Optimal control of constrained hybrid dynamical systems: Theory, computation and applications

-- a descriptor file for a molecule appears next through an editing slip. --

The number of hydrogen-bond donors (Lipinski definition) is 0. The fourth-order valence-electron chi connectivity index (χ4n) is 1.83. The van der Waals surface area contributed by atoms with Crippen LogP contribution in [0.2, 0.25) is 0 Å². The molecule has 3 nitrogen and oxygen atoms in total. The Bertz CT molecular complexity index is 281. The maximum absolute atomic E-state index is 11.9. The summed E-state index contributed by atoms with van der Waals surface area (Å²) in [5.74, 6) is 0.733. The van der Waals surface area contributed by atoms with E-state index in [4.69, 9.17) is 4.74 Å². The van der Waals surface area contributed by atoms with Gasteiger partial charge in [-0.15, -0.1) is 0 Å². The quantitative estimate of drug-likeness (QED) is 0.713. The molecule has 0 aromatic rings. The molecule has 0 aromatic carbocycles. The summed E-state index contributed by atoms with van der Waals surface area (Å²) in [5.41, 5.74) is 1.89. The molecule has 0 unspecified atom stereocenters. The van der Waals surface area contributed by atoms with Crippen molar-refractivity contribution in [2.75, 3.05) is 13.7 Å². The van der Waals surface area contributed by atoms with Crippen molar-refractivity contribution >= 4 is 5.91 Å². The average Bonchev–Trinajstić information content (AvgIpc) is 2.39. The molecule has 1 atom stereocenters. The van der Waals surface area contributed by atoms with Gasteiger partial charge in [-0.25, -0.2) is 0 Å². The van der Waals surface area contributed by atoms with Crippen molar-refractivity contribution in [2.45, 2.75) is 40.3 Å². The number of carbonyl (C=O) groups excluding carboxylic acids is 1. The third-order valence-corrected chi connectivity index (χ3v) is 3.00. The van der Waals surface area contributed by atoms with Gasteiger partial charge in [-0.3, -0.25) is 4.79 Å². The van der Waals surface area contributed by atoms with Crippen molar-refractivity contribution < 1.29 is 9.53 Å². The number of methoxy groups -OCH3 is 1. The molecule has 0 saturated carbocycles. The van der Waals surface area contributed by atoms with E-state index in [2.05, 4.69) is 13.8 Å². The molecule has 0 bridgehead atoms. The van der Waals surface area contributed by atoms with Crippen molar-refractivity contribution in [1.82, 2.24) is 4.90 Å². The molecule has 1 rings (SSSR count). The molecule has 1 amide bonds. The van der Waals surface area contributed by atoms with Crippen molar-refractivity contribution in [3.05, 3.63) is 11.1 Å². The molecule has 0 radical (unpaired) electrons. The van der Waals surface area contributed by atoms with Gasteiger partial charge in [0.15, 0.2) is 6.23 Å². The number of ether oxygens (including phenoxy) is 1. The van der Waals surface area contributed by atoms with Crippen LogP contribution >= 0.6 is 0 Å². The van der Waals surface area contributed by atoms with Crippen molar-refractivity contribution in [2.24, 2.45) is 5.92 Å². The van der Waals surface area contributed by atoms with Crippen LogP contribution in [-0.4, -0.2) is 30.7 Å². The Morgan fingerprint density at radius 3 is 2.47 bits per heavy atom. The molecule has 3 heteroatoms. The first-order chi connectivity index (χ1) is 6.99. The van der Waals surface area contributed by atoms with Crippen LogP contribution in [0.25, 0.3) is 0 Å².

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Hybrid dynamical systems arise in a number of application areas such as power converters, autopilots, manufacturing, process control, hybrid cars, mobile and humanoid robotics etc., to name a few and as such the optimal control of these systems has been an area of active research. These systems are characterized by two components: subsystems (modes) with continuous or discrete dynamics and a switching law which determines which of these subsystems is active at a given time. While in theory, we can switch infinitely many times between different modes in a finite amount of time, physical systems need to spend some minimum time in a mode before they can switch to another mode due to mechanical reasons, power constraints, information delays, stability considerations etc and must spend some minimum amount of time in a mode before they can switch to another mode. This minimum time is known as the dwell time, a term first used in the context of stability of hybrid systems, and the optimal control of hybrid systems under these constraints is the main focus of this thesis. The presence of the dwell time constraints raises interesting theoretical and computational questions which are addressed in thesis. We consider the general hybrid optimal control problem subject to dwell time constraints thereby establishing necessary conditions for optimality and develop numerical schemes to compute solutions to these problems and prove their convergence. Any physical system that switches is subject to dwell time constraints, small or large, and thus amenable to our framework. To demonstrate, however, the generality and thus wide applicability of our results, we consider the application to an interesting problem in Precision Agriculture, namely the problem of optimal pesticide scheduling and present a case study to demonstrate the application of our methodology. In this thesis, we also consider a class of constrained hybrid optimal control problems inspired by problems in power aware mobile robotic networks that are subject to various constraints on inputs and states. In particular, we consider the problem of jointly minimizing motion and communication energy in power aware mobile robotic networks required to perform various co-ordinated tasks such as the transmission of given amount of data to a remote base station under time and resource constraints and where the robot decision variables are acceleration (continuous), for controlling the motion of the robot and spectral efficiency (discrete), catering to data transmission requirements. Framing this co-optimization problem as a constrained hybrid optimal control problem in the general setting and subsequently solving it using efficient algorithms is another main topic of this thesis. This problem, like any other hybrid optimal control problem, is also subject to dwell time constraints, signifying the importance of the dwell time problem addressed in this thesis. We present numerous application scenarios to demonstrate the utility of our framework. Finally, we propose a multiple shooting based gradient descent techniques to solve a class of complex optimal and hybrid control problems with large time horizons, which otherwise are hard to solve due to numerical problems arising from instability issues associated with the state or co-state equation. The two point boundary problem resulting from solving the optimal or hybrid optimal control problem is transformed into an equivalent optimal control problem over extended states comprising of the original state equation and the costate equation and then solved. Again, the results here are general and we demonstrate the effectiveness of our method by considering its application to solving large multi-agent co-optimization problem in power aware mobile robotic networks.
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